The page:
The Dog House PDX
There are those who love French fries and those who adore tater tots, and for the latter there’s no place better than The Dog House, home to “Truffle Treasure,” “Soulmates” and other tater tot bowl concoctions. Located at SE Division’s Tidbit Food Farm and Garden, a food pod 2.0 complete with picnic tables and a stage, the grass fed beef burgers feature such hits as “1 Night in Bankok,” a thick patty smothered with candied bacon, peanut butter and sambal chilli, among other interesting condiments.
The Dog House PDX: SE 28th Place & Division
The Frying Scotsman
Chippys go way back in UK culture, so much so that many expats have tried to cash in by tossing fish & chips on the menu in the States without much culinary effort. Not so The Frying Scotsman, owner James King’s handcrafted menu that has recently earned a “Top Twenty Fish and Chip Shop in America” status. (King is #4!) There’s battered cod to be sure, but we suggest you go local with battered halibut or mahi-mahi. King recently added Haggis Supper to the menu. What self-respecting Scotsman wouldn’t?
The Frying Scotsman: Alder & 9th
Food carts cut their chops on meat, easy to grill, season and serve. Garden Monsters calls in the carnivores as well, but serves pork, steak and other cuts as an accessory to robust salad greens. Consider the “Paul Bunyan,” iceberg and romaine lettuces, roasted red potatoes, red peppers, red onions and, well, you get the idea. Want vegan chicken to go with your “Colossal Cobb?” They got it. Though there are over 600 food carts in Portland, Garden Monsters remains the only one that specializes in fresh entrée-sized salads.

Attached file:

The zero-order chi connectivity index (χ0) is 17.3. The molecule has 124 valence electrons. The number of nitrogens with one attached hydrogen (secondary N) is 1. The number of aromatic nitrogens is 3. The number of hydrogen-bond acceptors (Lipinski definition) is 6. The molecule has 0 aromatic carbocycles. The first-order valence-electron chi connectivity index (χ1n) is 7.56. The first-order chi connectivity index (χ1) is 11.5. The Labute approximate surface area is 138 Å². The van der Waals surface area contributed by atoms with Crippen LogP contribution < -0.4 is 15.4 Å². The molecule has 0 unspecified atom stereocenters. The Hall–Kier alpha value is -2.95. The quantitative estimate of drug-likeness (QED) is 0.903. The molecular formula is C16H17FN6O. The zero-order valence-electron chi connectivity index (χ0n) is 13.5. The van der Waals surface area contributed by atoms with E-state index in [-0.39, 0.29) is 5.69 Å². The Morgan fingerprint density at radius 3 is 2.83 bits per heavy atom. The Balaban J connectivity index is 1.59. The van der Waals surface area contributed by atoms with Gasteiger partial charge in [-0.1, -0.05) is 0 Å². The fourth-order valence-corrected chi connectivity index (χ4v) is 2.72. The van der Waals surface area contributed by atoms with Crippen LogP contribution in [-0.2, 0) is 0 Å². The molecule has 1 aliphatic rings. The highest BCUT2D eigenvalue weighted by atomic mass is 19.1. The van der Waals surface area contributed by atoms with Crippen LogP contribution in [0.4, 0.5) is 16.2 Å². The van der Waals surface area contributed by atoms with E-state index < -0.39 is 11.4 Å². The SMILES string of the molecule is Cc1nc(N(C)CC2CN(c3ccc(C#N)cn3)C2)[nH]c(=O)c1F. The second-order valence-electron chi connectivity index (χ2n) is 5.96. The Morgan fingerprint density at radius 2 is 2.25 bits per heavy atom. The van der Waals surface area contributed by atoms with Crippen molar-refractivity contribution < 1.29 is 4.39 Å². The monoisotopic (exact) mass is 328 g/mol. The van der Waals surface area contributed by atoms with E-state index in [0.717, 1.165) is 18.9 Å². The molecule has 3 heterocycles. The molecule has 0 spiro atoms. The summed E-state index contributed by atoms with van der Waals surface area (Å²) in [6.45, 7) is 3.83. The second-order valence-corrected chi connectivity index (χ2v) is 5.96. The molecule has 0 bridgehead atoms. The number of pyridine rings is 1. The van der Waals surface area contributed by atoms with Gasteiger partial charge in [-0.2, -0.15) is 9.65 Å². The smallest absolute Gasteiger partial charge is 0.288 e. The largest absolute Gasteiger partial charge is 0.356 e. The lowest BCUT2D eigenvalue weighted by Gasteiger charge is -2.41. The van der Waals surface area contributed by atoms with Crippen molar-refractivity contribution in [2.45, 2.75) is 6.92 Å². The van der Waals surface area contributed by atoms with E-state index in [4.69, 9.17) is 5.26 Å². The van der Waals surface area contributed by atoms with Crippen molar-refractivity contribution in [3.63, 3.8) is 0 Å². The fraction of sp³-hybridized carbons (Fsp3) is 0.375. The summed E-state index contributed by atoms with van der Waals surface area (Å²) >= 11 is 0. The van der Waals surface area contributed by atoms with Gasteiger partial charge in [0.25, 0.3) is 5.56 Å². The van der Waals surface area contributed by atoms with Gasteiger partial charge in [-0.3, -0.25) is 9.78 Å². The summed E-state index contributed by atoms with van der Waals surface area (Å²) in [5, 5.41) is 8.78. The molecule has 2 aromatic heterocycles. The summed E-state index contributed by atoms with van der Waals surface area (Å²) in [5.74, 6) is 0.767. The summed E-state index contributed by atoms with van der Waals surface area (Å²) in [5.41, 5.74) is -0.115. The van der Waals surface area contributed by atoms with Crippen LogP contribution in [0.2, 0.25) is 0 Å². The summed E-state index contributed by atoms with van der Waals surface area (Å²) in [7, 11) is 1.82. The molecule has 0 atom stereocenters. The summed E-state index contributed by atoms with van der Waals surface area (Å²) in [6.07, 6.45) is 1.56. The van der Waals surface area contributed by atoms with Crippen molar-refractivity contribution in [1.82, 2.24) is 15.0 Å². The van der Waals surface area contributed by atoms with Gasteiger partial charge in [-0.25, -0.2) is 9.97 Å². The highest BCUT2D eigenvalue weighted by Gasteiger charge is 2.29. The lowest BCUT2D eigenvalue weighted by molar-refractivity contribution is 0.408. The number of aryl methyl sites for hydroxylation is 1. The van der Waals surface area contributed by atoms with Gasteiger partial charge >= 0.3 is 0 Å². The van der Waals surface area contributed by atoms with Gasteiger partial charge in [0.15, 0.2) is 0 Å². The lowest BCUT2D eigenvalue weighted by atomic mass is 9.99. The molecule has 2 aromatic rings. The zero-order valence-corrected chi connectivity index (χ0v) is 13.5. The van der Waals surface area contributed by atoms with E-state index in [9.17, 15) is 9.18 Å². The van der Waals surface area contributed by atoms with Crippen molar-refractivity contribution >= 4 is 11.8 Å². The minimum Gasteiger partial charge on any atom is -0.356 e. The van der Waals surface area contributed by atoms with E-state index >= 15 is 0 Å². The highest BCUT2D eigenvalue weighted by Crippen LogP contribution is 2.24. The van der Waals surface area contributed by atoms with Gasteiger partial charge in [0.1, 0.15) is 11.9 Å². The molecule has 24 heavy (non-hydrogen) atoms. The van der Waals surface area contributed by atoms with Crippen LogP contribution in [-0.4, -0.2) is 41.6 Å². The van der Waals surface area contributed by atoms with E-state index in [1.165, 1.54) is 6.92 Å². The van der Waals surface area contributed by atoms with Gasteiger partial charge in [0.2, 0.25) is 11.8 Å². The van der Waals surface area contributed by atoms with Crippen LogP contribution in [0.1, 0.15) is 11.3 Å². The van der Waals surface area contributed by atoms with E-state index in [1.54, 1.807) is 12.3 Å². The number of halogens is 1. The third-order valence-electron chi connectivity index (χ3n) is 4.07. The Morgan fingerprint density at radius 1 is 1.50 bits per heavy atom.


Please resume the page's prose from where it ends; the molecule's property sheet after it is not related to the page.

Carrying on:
Garden Monsters: SE 28th Place & Division
Just when you didn’t think Portland could possibly launch another novel food cart (after all this is the scene that produced the “Cheesus Burger,” thick beef bookended by two grilled cheese sandwiches), along comes Bing Mi!, purveyor of jianbing, a northern Chinese crÃªpe. It’s taken 2,000 years for jianbing – it’s rumoured genesis from a Shandong Province general’s need to feed his troops – to arrive, but the combination of black bean paste, chili sauce, pickled vegetables, green onion, coriander and fried cracker within a grilled crÃªpe has been well worth the wait.
Bing Mi: 9th & Alder
We can’t conjure up a list of the best food carts in Portland without paying homage to the Mexican food stand, a go-to curbside cafeteria long before food carts became cool. However, this being Portland, Holy Mole is no ordinary taco truck. Chef/owner Fernando simmers more than 30 ingredients to create his signature mole. Weekend enchilada specials join the standard weekday menu of “Mole Poblano” and “Pozole Blanco.”
Holy Mole: SE 33rd & Hawthorn
Our partnership with Delta connects you to a wide range of destinations across the United States and Canada, bringing a foodie tour of Portland‘s food carts within reach.
Have you tried the food from any of these food carts in Portland? Have we left your favourite off our list? Let us know in the comments section below.
Written by Crai Bower